Protesters at the Woolwich Court on Monday.
LONDON, U.K.: As the Baloch 'terrorism' trial resumed in London friends and supporters of the defendants, Hyrbyair Marri and Faiz Baluch, staged a protest outside the court, calling for the trial to be halted and the charges dropped.
Marri is a younger brother of Nawabzada Bala'ach Marri, member of the Baluchistan state assembly, who was assassinated by the Pakistan army on November 20 last year. Prior to Marri's death, one of the most popular politicians former governor and chief minister Nawab Akbar Khan Bugti was killed by the Pakistan army on August 26, 2006. The two were among tens of thousands of Baluch people killed in Baluchistan in their sporadic movements to drive out Pakistan's nuclear armed army from their territory.
Ghulam Hussain Baloch, an activist of the Baluch Human Rights Council -- one of the most potent voices of the Baluch Diaspora worldwide --, said the Baluch gathered at the Woolwich Crown Court premises to show solidarity with the under-trial.
"The court is at the southern most tip of London, but a sizable number did get there," Baloch said.
Baloch said the hearing was meant for selecting a jury and a verdict is expected in February.
Although the police and court officials were needlessly bullying, forcing the protesters to leave the court grounds, the supporters of the defendants made their point and were seen by court staff and by everyone who came to the court and who passed by it.
The Balochistan human rights crusaders Hyrbyair Marri and Faiz Baluch are being prosecuted on terrorism charges, which are widely believed to have been concocted by Pakistani intelligence.
Monday's protest was supported by Baloch and Sindhi rights campaigners from Pakistan and by members of CAMPACC, the UK Campaign Against Criminalising Communities, which opposes abuses of the anti-terro laws.
Mr Marri and Mr Baluch are represented in court by two of the UK's leading human rights barristers, Henry Blaxland QC and Dame Helena Kennedy QC.
Mr Marri is a former MP and government minister in the regional assembly of Balochistan - a previously independent state, which was invaded and annexed by Pakistan in 1948, and which has ever since been under illegal Pakistani military occupation. Mr Baluch is his campaign assistant.
"The Pakistan High Commissioner, speaking on behalf of the new democratic government of Pakistan, says his government wants reconciliation in Baluchistan and opposes the prosecution, effectively calling for the charges to be dropped," says human rights campaigner Peter Tatchell, who helped coordinate Monday's protest.
"Previously, the acting Interior Minister of Pakistan, Rehman Malik, announced that terror charges against Mr Marri in Pakistan have been cancelled; stating that the case against him had been politically motivated by the Musharraf dictatorship. This discredits the whole basis on which Marri and Baluch have been charged in London.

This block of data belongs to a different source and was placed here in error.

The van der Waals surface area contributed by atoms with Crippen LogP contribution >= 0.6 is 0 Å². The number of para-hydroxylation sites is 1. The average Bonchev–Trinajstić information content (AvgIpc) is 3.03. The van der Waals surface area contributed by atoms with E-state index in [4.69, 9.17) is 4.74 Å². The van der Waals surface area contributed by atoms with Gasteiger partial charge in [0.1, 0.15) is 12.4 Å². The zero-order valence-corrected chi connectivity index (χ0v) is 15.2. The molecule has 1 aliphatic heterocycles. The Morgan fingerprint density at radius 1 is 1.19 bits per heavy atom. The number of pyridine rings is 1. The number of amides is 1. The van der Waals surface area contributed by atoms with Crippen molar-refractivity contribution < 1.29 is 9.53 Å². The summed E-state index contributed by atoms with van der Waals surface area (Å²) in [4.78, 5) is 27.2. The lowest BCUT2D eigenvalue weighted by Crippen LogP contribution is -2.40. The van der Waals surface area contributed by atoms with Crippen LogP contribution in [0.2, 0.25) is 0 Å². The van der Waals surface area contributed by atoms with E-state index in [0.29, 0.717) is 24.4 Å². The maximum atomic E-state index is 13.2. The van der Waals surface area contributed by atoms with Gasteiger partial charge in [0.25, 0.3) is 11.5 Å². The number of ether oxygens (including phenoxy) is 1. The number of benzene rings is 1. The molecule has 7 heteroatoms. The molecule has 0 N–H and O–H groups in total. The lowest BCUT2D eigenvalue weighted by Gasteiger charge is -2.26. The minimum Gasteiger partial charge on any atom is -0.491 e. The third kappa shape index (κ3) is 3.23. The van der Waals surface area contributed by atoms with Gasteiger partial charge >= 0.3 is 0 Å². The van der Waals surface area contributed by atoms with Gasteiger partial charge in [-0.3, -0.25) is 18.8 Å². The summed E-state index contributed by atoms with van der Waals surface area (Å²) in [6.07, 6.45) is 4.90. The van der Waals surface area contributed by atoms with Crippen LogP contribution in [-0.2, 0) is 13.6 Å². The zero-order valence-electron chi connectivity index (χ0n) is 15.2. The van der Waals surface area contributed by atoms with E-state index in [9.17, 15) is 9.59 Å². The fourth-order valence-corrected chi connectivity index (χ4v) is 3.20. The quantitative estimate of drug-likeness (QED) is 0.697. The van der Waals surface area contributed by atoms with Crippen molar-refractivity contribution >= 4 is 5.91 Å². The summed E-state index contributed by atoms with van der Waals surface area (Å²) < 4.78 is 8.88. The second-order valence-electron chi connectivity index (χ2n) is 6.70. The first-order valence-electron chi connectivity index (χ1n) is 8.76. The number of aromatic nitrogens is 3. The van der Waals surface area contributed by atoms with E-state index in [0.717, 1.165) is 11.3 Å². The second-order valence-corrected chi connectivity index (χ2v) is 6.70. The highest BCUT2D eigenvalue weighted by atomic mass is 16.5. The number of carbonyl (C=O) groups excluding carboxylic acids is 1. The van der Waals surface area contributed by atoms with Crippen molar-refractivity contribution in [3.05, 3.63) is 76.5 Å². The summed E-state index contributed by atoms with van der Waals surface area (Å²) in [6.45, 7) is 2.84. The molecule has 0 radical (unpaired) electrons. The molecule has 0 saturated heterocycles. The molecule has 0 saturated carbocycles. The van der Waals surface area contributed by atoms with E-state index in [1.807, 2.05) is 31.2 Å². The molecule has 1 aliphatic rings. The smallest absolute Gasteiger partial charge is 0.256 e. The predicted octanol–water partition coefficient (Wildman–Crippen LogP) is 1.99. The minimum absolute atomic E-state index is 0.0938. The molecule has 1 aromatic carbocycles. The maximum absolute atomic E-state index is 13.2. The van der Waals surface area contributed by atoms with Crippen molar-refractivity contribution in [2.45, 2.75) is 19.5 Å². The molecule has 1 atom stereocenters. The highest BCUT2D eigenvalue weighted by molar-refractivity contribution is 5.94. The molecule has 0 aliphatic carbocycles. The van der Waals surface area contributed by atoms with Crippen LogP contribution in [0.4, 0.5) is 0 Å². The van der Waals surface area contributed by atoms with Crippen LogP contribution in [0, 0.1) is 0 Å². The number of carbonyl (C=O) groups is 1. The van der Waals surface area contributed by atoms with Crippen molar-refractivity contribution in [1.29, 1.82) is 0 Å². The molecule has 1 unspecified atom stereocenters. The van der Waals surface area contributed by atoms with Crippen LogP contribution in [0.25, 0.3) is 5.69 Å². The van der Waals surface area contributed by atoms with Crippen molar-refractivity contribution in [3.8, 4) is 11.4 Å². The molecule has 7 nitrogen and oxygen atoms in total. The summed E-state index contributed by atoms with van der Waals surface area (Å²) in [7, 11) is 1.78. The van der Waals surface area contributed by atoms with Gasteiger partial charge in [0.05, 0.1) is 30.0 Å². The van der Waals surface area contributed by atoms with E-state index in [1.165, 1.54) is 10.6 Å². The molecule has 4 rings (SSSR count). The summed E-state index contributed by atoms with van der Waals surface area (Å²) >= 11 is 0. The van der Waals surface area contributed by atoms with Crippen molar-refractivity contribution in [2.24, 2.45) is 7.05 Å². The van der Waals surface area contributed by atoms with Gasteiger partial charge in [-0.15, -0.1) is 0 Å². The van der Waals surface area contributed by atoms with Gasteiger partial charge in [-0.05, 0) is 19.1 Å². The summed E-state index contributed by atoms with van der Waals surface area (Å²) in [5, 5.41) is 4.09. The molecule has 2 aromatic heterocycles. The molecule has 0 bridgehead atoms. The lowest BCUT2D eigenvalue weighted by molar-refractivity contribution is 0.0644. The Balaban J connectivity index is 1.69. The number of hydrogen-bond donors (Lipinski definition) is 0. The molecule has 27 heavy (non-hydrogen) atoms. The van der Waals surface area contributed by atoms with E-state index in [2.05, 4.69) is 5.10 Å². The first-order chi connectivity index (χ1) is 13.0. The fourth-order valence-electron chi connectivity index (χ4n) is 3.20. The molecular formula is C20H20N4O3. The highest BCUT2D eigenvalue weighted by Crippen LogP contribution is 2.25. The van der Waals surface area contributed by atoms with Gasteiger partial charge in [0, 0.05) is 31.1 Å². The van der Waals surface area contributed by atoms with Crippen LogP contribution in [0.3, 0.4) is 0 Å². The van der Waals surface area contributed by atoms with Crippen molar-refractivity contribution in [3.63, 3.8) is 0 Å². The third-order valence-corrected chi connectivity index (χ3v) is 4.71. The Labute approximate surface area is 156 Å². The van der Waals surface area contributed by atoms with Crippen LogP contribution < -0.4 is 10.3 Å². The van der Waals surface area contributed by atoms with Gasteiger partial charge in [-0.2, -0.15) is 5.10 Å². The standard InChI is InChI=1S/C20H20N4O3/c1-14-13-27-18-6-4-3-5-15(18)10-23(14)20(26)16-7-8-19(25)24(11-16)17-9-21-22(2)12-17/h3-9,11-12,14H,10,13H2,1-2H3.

"The trial is another abuse of the anti-terror laws, whereby legitimate human rights campaigners end up on trial.
"It appears that the UK government has been blackmailed into arresting these men and harassing other Baloch exiles and refugees. It is reported that Pakistan's military and intelligence services have threatened to end all cooperation with the UK government in the "war on terror" unless critics of its war in Balochistan are silenced and jailed. That is probably why Marri and Baluch are on trial.
"The UK authorities seem to have decided these men are expendable for the sake of the 'greater good' of tackling terrorism by maintaining close relations with the Pakistani military and intelligence services.
"Marri and Baluch have campaigned for self-determination for Balochistan and helped expose Pakistan's annexation and oppression of the Baloch nation. They are defending their people against military oppression and economic exploitation. Pakistani military chiefs want them prosecuted because they have been such effective campaigners, exposing to the world Islamabad's tyranny in Balochistan.
"For nine years, the UK's Labour government aided and abetted the illegal dictatorship of Pervez Musharraf, selling him military equipment that was used to prosecute Pakistan's illegal war in Balochistan - a war that has involved the perpetration of war crimes and crimes against humanity and which has been strongly condemned by international human rights groups," said Mr Tatchell.
According to British news reports charges against Hyrbyair Marri and Faiz Baloch were primarily brought up as a trade-off beteen London and Islamabad to have Rashid Rauf arrested in Pakistan. Rauf was suspected of involvement in an aborted Transatlantic Aircraft Plot to blow up airplanes midair when they are flying from the Europe to U.S. Rauf was married to a relative of Maulana Masood Azhar, founder of the extremist Jaish-e-Mohammed or 'Army of Mohammed.'
Some planted Press reports said Rauf was allegedly killed in a U.S. attack in Pakistan's Federally Administered Tribal Areas on November 22, but his family said he is alive. He had earlier mysteriously escaped from a Pakistani jail on December 14 last year, while handcuffed.
Rauf has dual nationality, Pakistani and British. "Some 800,000 strong, many with Kashmiri roots, the British Pakistani community is an attractive target for many reasons not the least the fact that second and third generation members have British passports and can thus travel more easily in the West," says Bruce Riedel, a senior fellow at Brookings Instituion and advisor to President-elect Barack Obama on Pakistan.
Photos of the London protests are available to view and download:
[Freelance journalist Ahmar Mustikhan is founder of the DC-based American Friends of Baluchistan]
Ahmar Mustikhan, Freelance Journalist